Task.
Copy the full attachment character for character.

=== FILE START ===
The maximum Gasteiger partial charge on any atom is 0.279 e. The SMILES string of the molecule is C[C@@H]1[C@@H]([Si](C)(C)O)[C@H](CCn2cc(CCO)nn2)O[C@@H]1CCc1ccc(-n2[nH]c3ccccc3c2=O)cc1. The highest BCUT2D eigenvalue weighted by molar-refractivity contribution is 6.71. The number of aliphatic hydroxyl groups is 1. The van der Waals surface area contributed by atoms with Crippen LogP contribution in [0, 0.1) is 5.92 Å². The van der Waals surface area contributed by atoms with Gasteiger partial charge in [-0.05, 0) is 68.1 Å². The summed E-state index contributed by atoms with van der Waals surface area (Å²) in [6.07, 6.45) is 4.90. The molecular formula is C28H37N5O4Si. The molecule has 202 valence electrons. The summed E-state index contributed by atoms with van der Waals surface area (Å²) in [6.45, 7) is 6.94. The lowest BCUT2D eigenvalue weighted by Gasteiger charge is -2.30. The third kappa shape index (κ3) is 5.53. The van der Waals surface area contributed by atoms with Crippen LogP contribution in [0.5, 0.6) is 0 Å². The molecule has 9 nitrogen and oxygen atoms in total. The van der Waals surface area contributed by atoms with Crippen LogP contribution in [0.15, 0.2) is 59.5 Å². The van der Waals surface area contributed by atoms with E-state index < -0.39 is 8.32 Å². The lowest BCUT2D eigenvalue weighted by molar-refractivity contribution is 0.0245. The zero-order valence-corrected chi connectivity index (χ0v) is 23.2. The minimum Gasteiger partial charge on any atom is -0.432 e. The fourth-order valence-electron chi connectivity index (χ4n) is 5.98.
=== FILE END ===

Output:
The maximum Gasteiger partial charge on any atom is 0.279 e. The SMILES string of the molecule is C[C@@H]1[C@@H]([Si](C)(C)O)[C@H](CCn2cc(CCO)nn2)O[C@@H]1CCc1ccc(-n2[nH]c3ccccc3c2=O)cc1. The highest BCUT2D eigenvalue weighted by molar-refractivity contribution is 6.71. The number of aliphatic hydroxyl groups is 1. The van der Waals surface area contributed by atoms with Crippen LogP contribution in [0, 0.1) is 5.92 Å². The van der Waals surface area contributed by atoms with Gasteiger partial charge in [-0.05, 0) is 68.1 Å². The summed E-state index contributed by atoms with van der Waals surface area (Å²) in [6.07, 6.45) is 4.90. The molecular formula is C28H37N5O4Si. The molecule has 202 valence electrons. The summed E-state index contributed by atoms with van der Waals surface area (Å²) in [6.45, 7) is 6.94. The lowest BCUT2D eigenvalue weighted by Gasteiger charge is -2.30. The third kappa shape index (κ3) is 5.53. The van der Waals surface area contributed by atoms with Crippen LogP contribution in [0.5, 0.6) is 0 Å². The molecule has 9 nitrogen and oxygen atoms in total. The van der Waals surface area contributed by atoms with Crippen LogP contribution in [0.15, 0.2) is 59.5 Å². The van der Waals surface area contributed by atoms with E-state index < -0.39 is 8.32 Å². The lowest BCUT2D eigenvalue weighted by molar-refractivity contribution is 0.0245. The zero-order valence-corrected chi connectivity index (χ0v) is 23.2. The minimum Gasteiger partial charge on any atom is -0.432 e. The fourth-order valence-electron chi connectivity index (χ4n) is 5.98.